Procedure

Note: Many of the steps described below for harvesting cells, milling them to powder, and carrying out an affinity capture can be viewed in our online video protocol (LaCava et al., 2016).

  1. Cell culturing and harvesting
    The tetracycline inducible EXOSC10-3xFLAG HEK-293 cell line can be obtained by contacting the authors or by following the manufacturer’s instructions. Except where noted, standard mammalian cell culturing procedures apply (Freshney 2011; Uphoff and Drexler, 2013).
    1. Adherent cell growth
      1. Seed ~107 cells on each of 16 x 500 cm2 square dishes in 90 ml DMEM supplemented with 10% v/v FBS and 1x P/S (DMEM-FBS-P/S).
        Note: 16 x 500 cm2 square dishes should yield at least 10 g of cell pellet, wet cell weight (WCW).
      2. When the cells reach ~90% confluency, remove the medium and induce the expression of EXOSC10-3xFLAG by adding fresh DMEM-FBS-P/S supplemented with 5 ng/ml tetracycline (Tet).
      3. Harvest the cells at 24 h post induction by scraping in ice-cold PBS–we use 30 ml/plate.
        Note: Alternatively, the cells can be harvested by trypsinization. For each plate, wash the cells with 20 ml PBS, add 10 ml of 0.05% trypsin-EDTA, tilt the dish to expose the cell monolayer, remove the excess liquid, and place them back into the CO2 incubator for ~5 min. Resuspend the cells in 10 ml DMEM-FBS-P/S and transfer to a 50 ml tube.
      4. Centrifuge the harvested cells at 1,000 x g for 5 min (4 °C).
      5. Discard the supernatant, resuspend, and combine the pellets in ice-cold PBS (~100 ml total volume), within two 50 ml tubes.
      6. Centrifuge at 1,000 x g for 5 min (4 °C).
      7. Discard the supernatant, resuspend the pellets in ice-cold PBS (~1 volume of PBS per volume of the pellet), and transfer the solution to a 20 ml capped syringe. Seal upper opening of the syringe with Parafilm (to avoid any accidental spillage) and place it inside a 50 ml tube.
      8. Centrifuge at 1,000 x g for 5 min (4 °C).
      9. Remove any remaining liquid, replace the plunger, and carefully inject the content into LN2.
        Note: First, fill 250 ml plastic beaker (placed inside a Styrofoam box) with LN2, then inject the cells directly into LN2.
      10. Store at -80 °C prior to cryomilling.
    2. Suspension cell growth
      For this protocol you will need a platform shaker with appropriate tolerances, installed inside of a 37 °C, humidified, 8% CO2 incubator. Suspension cell growth offers a convenient and cost effective way to generate large quantities of cells and maintain continuous cultures. The protocol presented here is adapted from a method we previously adapted (Muller et al., 2005) and applied to HEK-293TLD cells (Dai et al., 2012; Taylor et al., 2013; Taylor et al., 2016). Using HEK-293 Flp-In T-REx cells, suspension growth may yield ~3-5 million cells per ml, with growth slowing above ~3 million/ml. Obtaining accurate cell counts can be challenging because these suspensions tend to grow in clumps and require trituration by pipetting to be counted in a hemocytometer. Yields in WCW should be ≥ 4 g per 400 ml culture of cells expressing 3xFLAG-tagged EXOSC10 at near the endogenous level.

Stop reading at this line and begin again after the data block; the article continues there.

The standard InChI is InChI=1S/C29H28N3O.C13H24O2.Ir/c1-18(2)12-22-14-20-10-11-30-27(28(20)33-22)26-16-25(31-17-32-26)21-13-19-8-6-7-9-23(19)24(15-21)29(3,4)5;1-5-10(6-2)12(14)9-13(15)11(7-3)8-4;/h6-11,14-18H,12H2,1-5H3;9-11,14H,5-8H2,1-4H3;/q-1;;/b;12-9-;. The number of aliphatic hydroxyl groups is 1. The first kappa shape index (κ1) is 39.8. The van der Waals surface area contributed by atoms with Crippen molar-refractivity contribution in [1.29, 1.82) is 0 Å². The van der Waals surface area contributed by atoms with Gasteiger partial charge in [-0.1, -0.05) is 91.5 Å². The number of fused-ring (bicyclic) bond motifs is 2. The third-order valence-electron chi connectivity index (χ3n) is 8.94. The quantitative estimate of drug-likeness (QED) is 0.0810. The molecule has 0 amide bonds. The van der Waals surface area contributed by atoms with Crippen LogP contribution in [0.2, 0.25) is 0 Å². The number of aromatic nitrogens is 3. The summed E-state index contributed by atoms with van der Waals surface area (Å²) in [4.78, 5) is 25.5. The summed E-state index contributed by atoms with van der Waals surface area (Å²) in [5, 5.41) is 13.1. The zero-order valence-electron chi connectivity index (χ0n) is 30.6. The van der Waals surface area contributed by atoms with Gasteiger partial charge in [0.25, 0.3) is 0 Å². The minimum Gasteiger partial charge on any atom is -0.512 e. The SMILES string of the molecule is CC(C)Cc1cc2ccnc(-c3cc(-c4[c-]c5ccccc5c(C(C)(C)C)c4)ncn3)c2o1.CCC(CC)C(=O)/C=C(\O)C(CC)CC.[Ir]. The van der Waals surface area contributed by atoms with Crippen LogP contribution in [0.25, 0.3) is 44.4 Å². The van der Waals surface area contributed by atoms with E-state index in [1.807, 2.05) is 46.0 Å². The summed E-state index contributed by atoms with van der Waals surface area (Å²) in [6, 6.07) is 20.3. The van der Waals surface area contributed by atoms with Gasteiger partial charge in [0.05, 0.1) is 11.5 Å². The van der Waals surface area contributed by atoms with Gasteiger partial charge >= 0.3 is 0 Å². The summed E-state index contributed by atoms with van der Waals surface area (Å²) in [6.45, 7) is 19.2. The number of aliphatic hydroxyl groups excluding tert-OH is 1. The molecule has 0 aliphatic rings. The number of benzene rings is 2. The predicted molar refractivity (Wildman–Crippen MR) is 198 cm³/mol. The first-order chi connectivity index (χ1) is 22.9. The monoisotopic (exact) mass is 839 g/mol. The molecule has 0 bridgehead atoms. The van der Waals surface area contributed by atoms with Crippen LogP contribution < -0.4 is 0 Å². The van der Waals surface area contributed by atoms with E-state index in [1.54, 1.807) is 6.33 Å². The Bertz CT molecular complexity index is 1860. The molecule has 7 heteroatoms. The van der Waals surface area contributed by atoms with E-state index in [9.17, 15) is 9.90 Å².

1. Seed cells from stocks in the standard way and obtain 2 x 175 cm2 flasks of nearly confluent (90%+) cells. We use 25 ml of medium per 175 cm2 flask.
      2. Split the cells into 4 x 175 cm2 flasks in a 1:1 mixture of DMEM-FBS-P/S and Freestyle medium supplemented with 2% v/v FBS, 2 mM L-glutamine, and 0.5x P/S (the latter, referred to as conditioning medium). This initiates conditioning of adherent cells for suspension growth.
        Note: We have been unable to inoculate new suspension cultures directly from frozen cell stocks of suspension conditioned HEK-293 Flp-In T-REx cells. Therefore, we freshly condition cells for each new suspension growth, and then maintain cells in suspension for the needed duration. The difficulty in inoculating directly to suspension and the lower maximal cell density observed for HEK-293 Flp-In T-REx cells compared to HEK-293TLD cells may be due to the absence of the SV40 large T antigen in the former (Ahuja et al., 2005; Taylor et al., 2016).
      3. At the next cell splitting use a 1:3 mixture of DMEM-FBS-P/S and conditioning medium, transfer the cells into 8 x 175 cm2 flasks and grow to near confluence.
      4. Wash the cells with 10 ml PBS and discard the wash, then release the cells from the flasks using 0.1x TrypLE (1:10 dilution in PBS). Add 1.5 ml of 0.1x TrypLE solution, tilt each flask to expose the cell monolayer, and then remove the excess liquid. Incubate the flasks at RT for 10 min.
      5. Resuspend the released cells from each flask in 10 ml of conditioning medium. Combine 40 ml of the cell suspension and 60 ml of conditioning medium supplemented with 200 μl of 0.5% w/v phenol red (final 0.001% w/v) in a 1 L square glass bottle. This typically results in two 100 ml suspension cultures at a cell density of around a couple million per ml. Suspension cultures should be inoculated at between ~0.5-3 million cells/ml. Leave the bottle caps one-full-turn open (from just-closed) and set the cultures shaking at 130 RPM within the incubator.